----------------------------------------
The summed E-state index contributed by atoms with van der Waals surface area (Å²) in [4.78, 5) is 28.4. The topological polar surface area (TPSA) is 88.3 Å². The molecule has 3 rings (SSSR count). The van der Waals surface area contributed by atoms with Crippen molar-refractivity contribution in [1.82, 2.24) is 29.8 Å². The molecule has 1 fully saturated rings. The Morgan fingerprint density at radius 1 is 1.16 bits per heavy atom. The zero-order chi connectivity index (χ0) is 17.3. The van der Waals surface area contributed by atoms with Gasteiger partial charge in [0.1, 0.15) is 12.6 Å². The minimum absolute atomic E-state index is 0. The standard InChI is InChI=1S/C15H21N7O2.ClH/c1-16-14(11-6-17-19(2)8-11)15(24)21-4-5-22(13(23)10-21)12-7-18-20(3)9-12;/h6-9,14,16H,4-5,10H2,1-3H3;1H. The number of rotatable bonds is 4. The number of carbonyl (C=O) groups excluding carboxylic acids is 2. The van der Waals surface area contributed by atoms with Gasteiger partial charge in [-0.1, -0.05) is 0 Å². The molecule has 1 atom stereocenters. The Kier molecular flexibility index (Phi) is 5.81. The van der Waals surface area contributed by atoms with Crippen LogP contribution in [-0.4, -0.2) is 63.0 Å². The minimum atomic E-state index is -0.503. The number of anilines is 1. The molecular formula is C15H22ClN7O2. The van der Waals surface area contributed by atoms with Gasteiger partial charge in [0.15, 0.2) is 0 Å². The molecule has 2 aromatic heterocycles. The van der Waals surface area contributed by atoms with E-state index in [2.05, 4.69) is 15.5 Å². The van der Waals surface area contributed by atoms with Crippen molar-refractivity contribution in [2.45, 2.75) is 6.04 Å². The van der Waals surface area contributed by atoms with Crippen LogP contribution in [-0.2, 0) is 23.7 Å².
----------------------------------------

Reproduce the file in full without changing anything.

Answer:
The summed E-state index contributed by atoms with van der Waals surface area (Å²) in [4.78, 5) is 28.4. The topological polar surface area (TPSA) is 88.3 Å². The molecule has 3 rings (SSSR count). The van der Waals surface area contributed by atoms with Crippen molar-refractivity contribution in [1.82, 2.24) is 29.8 Å². The molecule has 1 fully saturated rings. The Morgan fingerprint density at radius 1 is 1.16 bits per heavy atom. The zero-order chi connectivity index (χ0) is 17.3. The van der Waals surface area contributed by atoms with Gasteiger partial charge in [0.1, 0.15) is 12.6 Å². The minimum absolute atomic E-state index is 0. The standard InChI is InChI=1S/C15H21N7O2.ClH/c1-16-14(11-6-17-19(2)8-11)15(24)21-4-5-22(13(23)10-21)12-7-18-20(3)9-12;/h6-9,14,16H,4-5,10H2,1-3H3;1H. The number of rotatable bonds is 4. The number of carbonyl (C=O) groups excluding carboxylic acids is 2. The van der Waals surface area contributed by atoms with Gasteiger partial charge in [-0.1, -0.05) is 0 Å². The molecule has 1 atom stereocenters. The Kier molecular flexibility index (Phi) is 5.81. The van der Waals surface area contributed by atoms with Crippen LogP contribution in [-0.4, -0.2) is 63.0 Å². The minimum atomic E-state index is -0.503. The number of anilines is 1. The molecular formula is C15H22ClN7O2. The van der Waals surface area contributed by atoms with Gasteiger partial charge in [0.15, 0.2) is 0 Å². The molecule has 2 aromatic heterocycles. The van der Waals surface area contributed by atoms with E-state index in [2.05, 4.69) is 15.5 Å². The van der Waals surface area contributed by atoms with Crippen molar-refractivity contribution in [2.45, 2.75) is 6.04 Å². The van der Waals surface area contributed by atoms with Crippen LogP contribution in [-0.2, 0) is 23.7 Å².